Jun 28, 2011

Tom's Suggested Picks for August

I want us to read a classic adventure book. All my selections are true classics and on the top of all adventure book lists. All are fiction, in paperback, about 350/or less pages. All of us have probably read these in our early school years but it’s time to read again and share our thoughts. Five true classics for your consideration:
Treasure Island by Robert L. Stevenson

Ho-ho-ho, and a bottle of Rum!  Treasure Island is perhaps THE classic pirate's tale. Robert Louis Stevenson, the author, created a rich story of adventure and treachery on the high seas all seen through the eyes of a boy named Jim Hawkins. Jim starts off as the son of tavern owners in a humble little port village. When an old seaman stays at the tavern, trouble soon follows him in the form of a pirate crew seeking revenge.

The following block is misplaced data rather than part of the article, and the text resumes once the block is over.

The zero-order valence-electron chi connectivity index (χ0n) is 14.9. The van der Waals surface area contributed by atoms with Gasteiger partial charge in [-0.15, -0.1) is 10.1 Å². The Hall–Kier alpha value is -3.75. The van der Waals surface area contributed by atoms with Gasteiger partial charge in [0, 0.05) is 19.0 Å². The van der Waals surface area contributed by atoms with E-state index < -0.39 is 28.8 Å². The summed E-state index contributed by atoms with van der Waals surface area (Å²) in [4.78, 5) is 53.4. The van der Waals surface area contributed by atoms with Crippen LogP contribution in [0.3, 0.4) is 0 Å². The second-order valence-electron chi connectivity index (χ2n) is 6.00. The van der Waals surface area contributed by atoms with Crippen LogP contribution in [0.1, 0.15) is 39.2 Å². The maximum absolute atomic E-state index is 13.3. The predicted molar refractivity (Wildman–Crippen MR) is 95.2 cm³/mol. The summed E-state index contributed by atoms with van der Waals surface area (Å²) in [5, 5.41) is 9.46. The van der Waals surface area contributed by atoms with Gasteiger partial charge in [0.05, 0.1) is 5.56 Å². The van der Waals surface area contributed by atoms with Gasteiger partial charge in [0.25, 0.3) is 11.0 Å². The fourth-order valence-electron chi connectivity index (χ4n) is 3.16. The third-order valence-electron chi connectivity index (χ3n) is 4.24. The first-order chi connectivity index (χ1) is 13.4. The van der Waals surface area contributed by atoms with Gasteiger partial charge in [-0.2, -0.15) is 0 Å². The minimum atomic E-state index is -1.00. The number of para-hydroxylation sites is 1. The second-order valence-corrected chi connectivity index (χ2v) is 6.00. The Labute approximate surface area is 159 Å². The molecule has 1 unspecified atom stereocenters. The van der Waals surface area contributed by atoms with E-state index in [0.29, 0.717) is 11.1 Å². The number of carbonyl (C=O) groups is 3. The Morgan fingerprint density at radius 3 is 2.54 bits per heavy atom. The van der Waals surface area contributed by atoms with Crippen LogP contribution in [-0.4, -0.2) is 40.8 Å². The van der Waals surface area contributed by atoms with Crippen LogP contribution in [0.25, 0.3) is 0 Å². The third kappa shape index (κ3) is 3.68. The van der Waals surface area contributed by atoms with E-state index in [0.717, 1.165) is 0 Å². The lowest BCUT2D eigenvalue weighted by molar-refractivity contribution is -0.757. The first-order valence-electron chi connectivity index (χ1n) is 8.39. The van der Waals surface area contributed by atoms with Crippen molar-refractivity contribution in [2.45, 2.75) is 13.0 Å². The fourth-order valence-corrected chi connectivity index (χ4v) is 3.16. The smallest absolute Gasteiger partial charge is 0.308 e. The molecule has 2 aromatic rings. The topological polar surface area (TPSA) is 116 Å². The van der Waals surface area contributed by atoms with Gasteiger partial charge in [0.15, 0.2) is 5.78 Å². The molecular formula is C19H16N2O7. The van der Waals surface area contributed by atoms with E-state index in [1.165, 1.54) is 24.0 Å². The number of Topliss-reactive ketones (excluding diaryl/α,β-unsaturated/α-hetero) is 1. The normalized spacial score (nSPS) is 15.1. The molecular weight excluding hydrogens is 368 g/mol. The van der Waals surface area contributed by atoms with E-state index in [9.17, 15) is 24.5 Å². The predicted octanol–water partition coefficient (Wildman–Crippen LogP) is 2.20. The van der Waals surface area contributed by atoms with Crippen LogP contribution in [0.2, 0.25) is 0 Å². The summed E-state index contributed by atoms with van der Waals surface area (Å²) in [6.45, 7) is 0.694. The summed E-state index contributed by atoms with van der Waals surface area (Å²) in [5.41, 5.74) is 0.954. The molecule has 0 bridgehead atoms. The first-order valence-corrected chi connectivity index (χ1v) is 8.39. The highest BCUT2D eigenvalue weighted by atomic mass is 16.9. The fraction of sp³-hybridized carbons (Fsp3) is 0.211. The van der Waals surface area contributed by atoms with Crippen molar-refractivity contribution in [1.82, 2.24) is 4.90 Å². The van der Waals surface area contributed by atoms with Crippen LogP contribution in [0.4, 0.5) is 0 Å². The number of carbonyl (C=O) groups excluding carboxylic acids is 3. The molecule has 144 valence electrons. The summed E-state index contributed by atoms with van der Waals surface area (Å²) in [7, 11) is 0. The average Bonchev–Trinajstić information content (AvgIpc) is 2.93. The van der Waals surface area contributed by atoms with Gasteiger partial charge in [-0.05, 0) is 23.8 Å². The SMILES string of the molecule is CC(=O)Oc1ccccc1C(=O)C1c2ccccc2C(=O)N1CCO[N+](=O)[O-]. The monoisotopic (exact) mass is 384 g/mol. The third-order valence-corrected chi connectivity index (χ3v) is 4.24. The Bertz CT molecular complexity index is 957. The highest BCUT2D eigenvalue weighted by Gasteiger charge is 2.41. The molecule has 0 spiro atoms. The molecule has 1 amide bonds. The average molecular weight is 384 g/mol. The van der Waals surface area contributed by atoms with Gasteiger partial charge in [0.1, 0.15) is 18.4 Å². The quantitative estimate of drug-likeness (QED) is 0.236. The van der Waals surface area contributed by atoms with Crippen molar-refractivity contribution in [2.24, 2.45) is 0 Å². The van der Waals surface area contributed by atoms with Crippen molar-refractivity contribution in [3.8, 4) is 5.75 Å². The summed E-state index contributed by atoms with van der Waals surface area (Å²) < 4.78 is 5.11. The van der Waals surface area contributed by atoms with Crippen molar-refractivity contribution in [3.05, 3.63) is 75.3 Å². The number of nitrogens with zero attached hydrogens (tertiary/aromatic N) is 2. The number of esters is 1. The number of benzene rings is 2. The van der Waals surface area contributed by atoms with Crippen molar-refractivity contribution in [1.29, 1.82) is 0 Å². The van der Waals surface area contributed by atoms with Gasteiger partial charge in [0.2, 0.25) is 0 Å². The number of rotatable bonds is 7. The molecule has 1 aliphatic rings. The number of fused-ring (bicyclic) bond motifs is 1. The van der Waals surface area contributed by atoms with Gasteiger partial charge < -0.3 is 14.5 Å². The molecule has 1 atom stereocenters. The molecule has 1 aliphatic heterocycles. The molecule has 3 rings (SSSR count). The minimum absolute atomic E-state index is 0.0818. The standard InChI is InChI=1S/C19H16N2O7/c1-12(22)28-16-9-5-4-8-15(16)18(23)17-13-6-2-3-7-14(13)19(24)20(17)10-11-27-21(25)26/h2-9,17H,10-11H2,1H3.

The pirate language is good and thick. The plot moves along very briskly with no wasted scenes. In short, Treasure Island well deserves its status as a beloved classic. It's a story of suspense and adventure that can be enjoyed at a child's level, but has substance for adults as well. 238 pages; first published in 1883

Robinson Crusoe by Daniel Defoe

Robinson Crusoe is a neatly woven adventure yarn, but under the surface there are several themes. The most apparent is that the novel seems like a morality tale -- i.e., hard work and faith in God will see you through bad times; virtue is rewarded and arrogance is punished. Another theme is that although nature can be a cruel foe, man is better off learning to work in harmony with it than struggling against it. Most interesting, though, is that reading about Crusoe's self-education in the art of survival is like witnessing the anthropological process of how civilization developed from savagery. 352 pages; first published in 1719

Captain’s Courageous by Rudyard Kipling

Captain's Courageous is both grabbing and accurate. Kipling who spent no more than six weeks at sea captures the life of the Grand Bank Schooner fishing culture spot on. Although the account traces the transformation of a spoiled rotten rich 15 year old to a respectable member of a fishing crew, Kiplings discriptions of life at sea are so accurate. 209 pages; first published in 1897